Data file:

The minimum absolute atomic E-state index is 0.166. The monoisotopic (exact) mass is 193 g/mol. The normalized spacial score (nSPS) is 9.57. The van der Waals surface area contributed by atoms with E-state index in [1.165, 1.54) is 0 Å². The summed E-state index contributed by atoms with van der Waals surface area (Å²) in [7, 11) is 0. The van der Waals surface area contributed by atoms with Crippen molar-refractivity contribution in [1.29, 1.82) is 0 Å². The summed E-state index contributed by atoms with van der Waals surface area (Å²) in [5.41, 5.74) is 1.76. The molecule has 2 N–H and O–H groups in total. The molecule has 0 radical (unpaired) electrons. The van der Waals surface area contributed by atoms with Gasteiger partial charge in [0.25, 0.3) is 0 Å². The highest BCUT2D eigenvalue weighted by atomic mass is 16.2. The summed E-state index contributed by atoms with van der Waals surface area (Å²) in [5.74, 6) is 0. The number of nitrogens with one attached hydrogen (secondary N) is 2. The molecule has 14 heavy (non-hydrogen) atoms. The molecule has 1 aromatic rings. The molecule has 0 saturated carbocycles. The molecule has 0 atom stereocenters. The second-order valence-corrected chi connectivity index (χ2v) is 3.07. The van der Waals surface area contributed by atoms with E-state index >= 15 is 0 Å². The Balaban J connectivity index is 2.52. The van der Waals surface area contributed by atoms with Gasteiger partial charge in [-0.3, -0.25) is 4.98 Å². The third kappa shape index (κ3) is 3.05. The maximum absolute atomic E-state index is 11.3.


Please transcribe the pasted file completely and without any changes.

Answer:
The minimum absolute atomic E-state index is 0.166. The monoisotopic (exact) mass is 193 g/mol. The normalized spacial score (nSPS) is 9.57. The van der Waals surface area contributed by atoms with E-state index in [1.165, 1.54) is 0 Å². The summed E-state index contributed by atoms with van der Waals surface area (Å²) in [7, 11) is 0. The van der Waals surface area contributed by atoms with Crippen molar-refractivity contribution in [1.29, 1.82) is 0 Å². The summed E-state index contributed by atoms with van der Waals surface area (Å²) in [5.41, 5.74) is 1.76. The molecule has 2 N–H and O–H groups in total. The molecule has 0 radical (unpaired) electrons. The van der Waals surface area contributed by atoms with Gasteiger partial charge in [0.25, 0.3) is 0 Å². The highest BCUT2D eigenvalue weighted by atomic mass is 16.2. The summed E-state index contributed by atoms with van der Waals surface area (Å²) in [5.74, 6) is 0. The number of nitrogens with one attached hydrogen (secondary N) is 2. The molecule has 14 heavy (non-hydrogen) atoms. The molecule has 1 aromatic rings. The molecule has 0 saturated carbocycles. The molecule has 0 atom stereocenters. The second-order valence-corrected chi connectivity index (χ2v) is 3.07. The van der Waals surface area contributed by atoms with E-state index >= 15 is 0 Å². The Balaban J connectivity index is 2.52. The van der Waals surface area contributed by atoms with Gasteiger partial charge in [-0.3, -0.25) is 4.98 Å². The third kappa shape index (κ3) is 3.05. The maximum absolute atomic E-state index is 11.3.